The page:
Friday, 11 May 2007
"If only I knew Capoeira"
I went to LA on my way to somewhere else and decided to stay. That was in 1978 or so. My first flat was in Palms - Mentone Avenue to be exact - in a building centred around a patio and a pool. The neighbours were like a mini-Organisation of American States with a few other countries thrown in - Spanish and Portuguese were the predominant languages, and the nationalities ranged from Cape Verdean to Cuban. The original manager was a Wasp who bred boa constrictors in his flat, and his successor was an Argentine woman with a slight German accent named Aida Horn who spoke little English and was dating a foul-mouthed Yugoslavian when we first met (she eventually married a handsome Mexican tailor who spoke no English at all). I got on very well with Aida, who was also my next-door neighbour, and it didn't hurt that my Spanish was fluent after several months in Spain.
I have lots of stories to tell about my years in Palms (down the street from the original Chippendales) but I'll cut to the chase. One night in February 1983, I decided to go to the supermarket. I think it was open 24 hours, so I went at 11 pm and got home a bit after midnight. I was driving my third car since I'd arrived in LA - a second-hand Cutlass Supreme (a very nice hand-me-down from my father) - and my parking space was in the back alley. I got out of the car and kept my keys in my hand - a lesson learnt from a self-defence book my mother sent me - while struggling with two bags of groceries and my handbag. Suddenly, someone shoved me from behind. I thought it must be one of my neighbours having some fun and said, "Oh, stop it!" Then I felt a tug on the strap of my handbag and fell forward while the bag went off in the other direction, under the arm of a burly Samoan-looking guy who jumped into the passenger side of a yellow car that sped away as he shut the door. Of course I chased after him, like a fool, all the while thinking "If only I knew Capoeira, I'd know what to do with him if I catch him!" Fortunately, I didn't come even close. Afterwards I noticed that an apple in one of the bags had been sliced with the same blade that cut the strap.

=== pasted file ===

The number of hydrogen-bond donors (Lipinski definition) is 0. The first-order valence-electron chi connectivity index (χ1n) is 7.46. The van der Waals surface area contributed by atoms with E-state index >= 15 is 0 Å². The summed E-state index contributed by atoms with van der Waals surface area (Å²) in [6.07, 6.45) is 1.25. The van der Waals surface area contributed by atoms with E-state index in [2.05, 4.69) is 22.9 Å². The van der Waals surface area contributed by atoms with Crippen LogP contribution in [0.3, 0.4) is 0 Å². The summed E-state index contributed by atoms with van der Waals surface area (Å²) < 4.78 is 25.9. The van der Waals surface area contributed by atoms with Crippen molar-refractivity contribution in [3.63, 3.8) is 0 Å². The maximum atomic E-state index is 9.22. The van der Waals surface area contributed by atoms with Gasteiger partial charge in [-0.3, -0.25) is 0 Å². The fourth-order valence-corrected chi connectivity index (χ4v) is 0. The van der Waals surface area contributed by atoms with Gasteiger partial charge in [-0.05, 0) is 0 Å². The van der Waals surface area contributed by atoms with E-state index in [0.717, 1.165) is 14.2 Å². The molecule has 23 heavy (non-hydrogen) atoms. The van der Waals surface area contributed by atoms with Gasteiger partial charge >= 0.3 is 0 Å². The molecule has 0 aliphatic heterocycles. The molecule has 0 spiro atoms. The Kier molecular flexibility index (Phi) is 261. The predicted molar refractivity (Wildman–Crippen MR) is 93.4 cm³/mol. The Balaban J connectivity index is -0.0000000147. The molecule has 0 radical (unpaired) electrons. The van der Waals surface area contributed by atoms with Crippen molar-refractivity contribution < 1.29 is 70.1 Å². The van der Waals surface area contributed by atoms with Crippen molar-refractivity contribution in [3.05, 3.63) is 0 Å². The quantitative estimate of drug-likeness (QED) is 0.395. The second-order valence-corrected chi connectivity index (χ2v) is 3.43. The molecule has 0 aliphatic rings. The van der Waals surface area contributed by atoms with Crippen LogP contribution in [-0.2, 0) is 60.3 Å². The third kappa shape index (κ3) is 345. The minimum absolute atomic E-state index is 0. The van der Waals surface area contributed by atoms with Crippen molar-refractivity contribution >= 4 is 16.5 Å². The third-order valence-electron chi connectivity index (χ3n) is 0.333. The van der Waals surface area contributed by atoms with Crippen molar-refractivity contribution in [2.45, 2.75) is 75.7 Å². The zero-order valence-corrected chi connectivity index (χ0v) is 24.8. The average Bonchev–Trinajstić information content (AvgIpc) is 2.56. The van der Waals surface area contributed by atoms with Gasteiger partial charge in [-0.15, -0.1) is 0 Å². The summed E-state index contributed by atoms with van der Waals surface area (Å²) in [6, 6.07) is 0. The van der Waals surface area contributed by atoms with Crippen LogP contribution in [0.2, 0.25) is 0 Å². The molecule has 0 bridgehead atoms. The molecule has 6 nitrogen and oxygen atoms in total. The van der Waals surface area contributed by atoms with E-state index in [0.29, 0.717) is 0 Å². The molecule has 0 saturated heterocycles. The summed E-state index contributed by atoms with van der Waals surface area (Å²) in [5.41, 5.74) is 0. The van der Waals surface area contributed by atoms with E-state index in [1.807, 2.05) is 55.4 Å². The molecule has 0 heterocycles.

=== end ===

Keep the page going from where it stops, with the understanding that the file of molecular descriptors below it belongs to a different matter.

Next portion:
I let myself into my flat - thanks to my Mum and her handy self-help book - and one neighbour gave me some brandy while another rang the police. When they turned up, one officer took my statement while the other cheerfully remarked: "We've had several muggings in this area by a gang that's staking out alleyways. You're lucky to be alive. The other day they shot and killed a woman that screamed."
Nice of him to tell me - some forewarning would have been helpful! I certainly wouldn't have gone grocery shopping in the middle of the night. I had managed to memorise the license plate number (had no idea of the make or model of the car). Turned out to be stolen so that was no help at all. The thieves got very slim pickings - seeing me drive up in a Cutlass must have made their mouth water. They actually rang me (my phone number was on my worthless cheques - I cancelled them right away) to vent their rage and frustration. Fortunately that was all the revenge they took. I had to have another driving license issued, and the photo, taken the next day, is a portrait of my rage and frustration. The thieves got nothing, but it cost me nearly $50 to replace the bag and everything in it (some things, like a pewter-backed mirror I'd bought years before in Curaçao, were irreplaceable). The most important outcome of that incident was that I made a decision. I wasn't going to be a victim ever again. I was going to learn Capoeira.